Energy > AG Speaking Energy > FAQs Expiration of 30 Percent ITC After 2016
18 Nov '14

Some industry participants and observers are confused about what the investment tax credit (ITC) rules for solar will be on January 1, 2017. In an effort to provide some clarity to this issue, below are frequently asked questions about the pending changes to the solar ITC.

1. Absent a change in law, what percentage of the ITC will be available for investors in solar systems on January 1, 2017?

Answer:  Ten percent.1

2. Absent a change in law, what ITC will be available for homeowners who install and own solar on their own homes on January 1, 2017?

Answer:  None.2

3. Absent a change in law, what percentage of the ITC will be available for an investor (e.g., a bank) that invests in a solar system installed on a home and leased (or subject to a power purchase agreement) to the homeowner on January 1, 2017?

Answer:  Ten percent.  (In the case of a solar system owned by an investor (i.e., not a homeowner), the tax law does not distinguish between residential, commercial or utility scale systems.3)

4. What happens to the five-year accelerated depreciation (so-called MACRS) available for solar systems on January 1, 2017?

Answer:  As a general matter, nothing happens to MACRS on January 1, 2017, because it is a “permanent” provision of the Internal Revenue Code.4 However, the MACRS benefit will effectively increase as the ITC decreases. This is because depreciable basis is reduced by half of the ITC. When the ITC declines to 10 percent, the depreciated basis will be reduced by only 5 percent (i.e., half of 10 percent), rather than 15 percent (i.e., half of 30 percent).

5. Is MACRS available to homeowners who own solar systems installed on their own homes?

Answer:  Such homeowners are not eligible for MACRS (or any other type of depreciation) because depreciation is available for property used only in a trade or business.5 A solar system installed on your own residence is not used in a trade or business; accordingly, it is not eligible for MACRS (or any other type of depreciation).  This is the case under current tax law and will be the case on and after January 1, 2017.

6. What is the solar industry’s strategy for maintaining the 30 percent ITC?

Answer:  The strategy has two parts.  The first part is seeking an extension of the 30 percent ITC. The second part is seeking to change the deadline from projects “placed in service” before the end of 2016 to projects that “start construction” prior to 2017.6

7. What is the origin of the “start of construction” concept?

Answer:  It was first used as one aspect of the deadline for projects seeking cash grants.7  In the American Taxpayer Relief Act of 2012, the production tax credit for wind was extended for projects that started construction before January 1, 2012.8

8. What would “start of construction” mean as a practical matter?

Answer:  The Internal Revenue Service, for the production tax credit, has interpreted “start of construction” to mean either (a) spending 5 percent and taking delivery of the purchased equipment within three and a half months of payment or (b) starting work of a “significant physical nature.” For more details, see the blog post available here.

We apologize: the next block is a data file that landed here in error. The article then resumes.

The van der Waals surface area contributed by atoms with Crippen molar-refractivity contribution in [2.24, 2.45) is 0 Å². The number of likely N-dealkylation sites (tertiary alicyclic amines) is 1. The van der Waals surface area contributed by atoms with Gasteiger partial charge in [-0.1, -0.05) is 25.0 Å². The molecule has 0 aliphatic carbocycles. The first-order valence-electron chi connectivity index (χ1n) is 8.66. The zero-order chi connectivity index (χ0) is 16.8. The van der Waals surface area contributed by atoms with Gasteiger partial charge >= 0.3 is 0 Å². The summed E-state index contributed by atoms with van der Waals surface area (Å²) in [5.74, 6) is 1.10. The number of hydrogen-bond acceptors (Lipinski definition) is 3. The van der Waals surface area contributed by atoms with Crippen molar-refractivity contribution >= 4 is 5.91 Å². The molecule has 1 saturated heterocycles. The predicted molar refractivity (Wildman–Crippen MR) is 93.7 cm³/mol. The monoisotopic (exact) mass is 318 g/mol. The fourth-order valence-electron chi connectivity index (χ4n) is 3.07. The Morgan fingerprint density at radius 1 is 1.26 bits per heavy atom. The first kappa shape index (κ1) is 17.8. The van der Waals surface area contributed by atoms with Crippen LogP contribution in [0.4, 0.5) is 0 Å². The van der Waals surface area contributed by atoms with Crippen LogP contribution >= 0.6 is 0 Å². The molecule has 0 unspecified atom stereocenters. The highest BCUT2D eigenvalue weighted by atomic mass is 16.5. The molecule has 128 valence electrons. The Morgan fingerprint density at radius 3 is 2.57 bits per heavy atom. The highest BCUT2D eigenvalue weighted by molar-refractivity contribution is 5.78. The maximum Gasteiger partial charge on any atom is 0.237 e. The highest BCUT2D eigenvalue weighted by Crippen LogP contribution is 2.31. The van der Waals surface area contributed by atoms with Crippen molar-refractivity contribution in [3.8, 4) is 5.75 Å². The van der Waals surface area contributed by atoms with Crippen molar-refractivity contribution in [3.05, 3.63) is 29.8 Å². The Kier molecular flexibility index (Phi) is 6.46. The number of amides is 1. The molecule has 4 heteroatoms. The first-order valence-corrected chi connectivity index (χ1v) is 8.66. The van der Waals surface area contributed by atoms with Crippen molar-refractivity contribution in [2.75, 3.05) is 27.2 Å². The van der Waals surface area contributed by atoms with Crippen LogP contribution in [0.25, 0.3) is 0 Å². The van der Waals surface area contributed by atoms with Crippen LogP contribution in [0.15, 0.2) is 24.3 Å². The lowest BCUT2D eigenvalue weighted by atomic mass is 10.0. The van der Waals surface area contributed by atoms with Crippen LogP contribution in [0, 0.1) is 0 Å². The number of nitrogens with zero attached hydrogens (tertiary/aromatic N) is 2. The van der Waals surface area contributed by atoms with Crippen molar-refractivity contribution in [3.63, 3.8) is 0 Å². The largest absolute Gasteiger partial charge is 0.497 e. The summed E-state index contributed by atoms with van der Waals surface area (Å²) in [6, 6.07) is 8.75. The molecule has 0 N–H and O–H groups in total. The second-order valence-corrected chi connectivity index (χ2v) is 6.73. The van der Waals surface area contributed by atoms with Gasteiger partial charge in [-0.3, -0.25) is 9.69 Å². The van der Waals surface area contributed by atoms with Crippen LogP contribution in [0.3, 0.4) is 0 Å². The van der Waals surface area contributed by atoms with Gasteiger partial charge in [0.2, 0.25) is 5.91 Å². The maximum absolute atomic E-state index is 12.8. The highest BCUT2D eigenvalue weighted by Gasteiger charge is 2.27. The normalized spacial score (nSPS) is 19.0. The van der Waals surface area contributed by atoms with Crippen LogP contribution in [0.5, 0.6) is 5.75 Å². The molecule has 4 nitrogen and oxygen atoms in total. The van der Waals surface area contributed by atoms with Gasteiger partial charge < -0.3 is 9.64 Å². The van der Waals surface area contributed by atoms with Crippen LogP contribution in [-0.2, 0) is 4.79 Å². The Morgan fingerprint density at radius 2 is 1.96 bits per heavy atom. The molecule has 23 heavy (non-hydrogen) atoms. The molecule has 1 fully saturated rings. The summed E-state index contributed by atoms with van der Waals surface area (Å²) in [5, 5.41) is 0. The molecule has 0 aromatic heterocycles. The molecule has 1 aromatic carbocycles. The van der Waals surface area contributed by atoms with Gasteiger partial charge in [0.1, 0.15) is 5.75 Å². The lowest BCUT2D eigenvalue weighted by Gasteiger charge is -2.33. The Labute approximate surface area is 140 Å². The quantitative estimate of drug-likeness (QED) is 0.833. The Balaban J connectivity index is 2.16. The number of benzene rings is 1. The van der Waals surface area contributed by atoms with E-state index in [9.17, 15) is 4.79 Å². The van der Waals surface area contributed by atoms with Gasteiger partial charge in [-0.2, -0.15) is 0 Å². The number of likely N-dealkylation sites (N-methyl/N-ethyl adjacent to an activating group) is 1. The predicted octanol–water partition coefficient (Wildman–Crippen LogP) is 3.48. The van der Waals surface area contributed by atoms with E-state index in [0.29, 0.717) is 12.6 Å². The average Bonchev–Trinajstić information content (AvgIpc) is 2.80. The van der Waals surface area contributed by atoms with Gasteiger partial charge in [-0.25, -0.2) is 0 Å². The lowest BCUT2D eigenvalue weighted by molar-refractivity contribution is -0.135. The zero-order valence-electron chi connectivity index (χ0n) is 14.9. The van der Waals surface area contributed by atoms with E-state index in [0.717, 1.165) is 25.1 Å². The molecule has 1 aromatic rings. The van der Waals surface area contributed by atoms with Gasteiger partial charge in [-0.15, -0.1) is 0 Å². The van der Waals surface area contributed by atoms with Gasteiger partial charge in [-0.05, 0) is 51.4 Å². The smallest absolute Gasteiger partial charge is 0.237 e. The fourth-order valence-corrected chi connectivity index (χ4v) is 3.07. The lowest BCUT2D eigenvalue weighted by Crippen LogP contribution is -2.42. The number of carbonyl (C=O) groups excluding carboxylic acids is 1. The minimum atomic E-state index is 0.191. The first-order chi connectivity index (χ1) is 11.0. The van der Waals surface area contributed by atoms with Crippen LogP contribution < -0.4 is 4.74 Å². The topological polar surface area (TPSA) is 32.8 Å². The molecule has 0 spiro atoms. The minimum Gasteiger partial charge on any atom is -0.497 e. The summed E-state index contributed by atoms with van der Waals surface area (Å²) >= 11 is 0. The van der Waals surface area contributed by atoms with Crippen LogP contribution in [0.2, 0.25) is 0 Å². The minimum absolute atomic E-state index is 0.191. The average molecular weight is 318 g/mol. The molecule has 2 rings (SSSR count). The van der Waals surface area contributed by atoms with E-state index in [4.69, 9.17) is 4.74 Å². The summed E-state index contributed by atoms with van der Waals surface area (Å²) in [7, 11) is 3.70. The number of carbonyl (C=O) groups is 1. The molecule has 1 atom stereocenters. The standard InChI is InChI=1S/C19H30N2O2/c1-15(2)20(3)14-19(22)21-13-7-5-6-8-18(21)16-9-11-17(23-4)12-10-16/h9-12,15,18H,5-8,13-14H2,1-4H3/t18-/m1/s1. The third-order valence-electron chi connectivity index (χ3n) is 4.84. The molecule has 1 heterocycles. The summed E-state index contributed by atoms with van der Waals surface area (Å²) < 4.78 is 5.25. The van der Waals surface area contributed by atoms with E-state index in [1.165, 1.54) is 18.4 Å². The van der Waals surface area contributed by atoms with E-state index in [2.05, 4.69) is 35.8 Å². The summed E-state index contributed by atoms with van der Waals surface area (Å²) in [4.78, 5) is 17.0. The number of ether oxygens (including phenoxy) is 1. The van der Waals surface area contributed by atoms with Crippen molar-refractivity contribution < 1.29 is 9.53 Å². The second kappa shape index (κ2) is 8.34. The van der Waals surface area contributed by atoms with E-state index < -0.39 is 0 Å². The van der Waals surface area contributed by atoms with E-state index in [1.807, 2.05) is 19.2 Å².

9. If the 30 percent ITC is not extended, what changes are likely to occur in solar tax equity transactions?

Answers:  MARCS will be more important. The most effective way to monetize MACRS is through a sale-leaseback, so that structure is likely to be more popular.  The pass-through and inverted lease structures are ITC-focused, so they will likely decline in popularity.

Further, there has been a recent increase in interest in homeowners owning the solar systems on their homes. For instance, SolarCity has launched a traditional lending program for homeowners. If no tax credits are available for homeowners, the interest in ownership of solar systems by homeowners will likely decline in favor of leases and power purchase agreements in which an investor can claim tax credits and depreciation and, as a result, provide a reduced rate to the homeowner.


1 I.R.C. § 48(a)(2)(A)(i)(II), (ii).

2 I.R.C. § 25D(g)

3 I.R.C. § 48(a)(2)(A)(i)(II), (ii).

4 See I.R.C. § 168.

5 I.R.C. §§ 167(a), 168(a).  If the homeowner were selling all of the electricity into the grid and using none itself, it is arguable that the system would be viewed as used in a trade or business and eligible for MACRS and the ITC under Section 48 (not Section 25D).  See Michael Copley, Rooftop Solar Group Hopes IRS Request Will Chip Away at Solar Tariffs, SNL (Sept. 26, 2014).  However, the use of the ITC and MACRS would be subject to the “passive activity loss” rules, which would be a significant constraint for most homeowners.

6 See Renewable Energy Parity Act of 2013 (H.R. 2502) sponsored by Rep. Mike Thompson (D-CA).  Senators Michael Bennett (D-CO) and Dean Heller (R-NV) support similar legislation.

7 § 1603 (a)(2) of the American Recovery and Reinvestment Tax Act of 2009 (“but only if the construction of such project began….”).

8 § 707 of the Tax Relief, Unemployment Insurance Reauthorization, and Job Creation Act of 2012.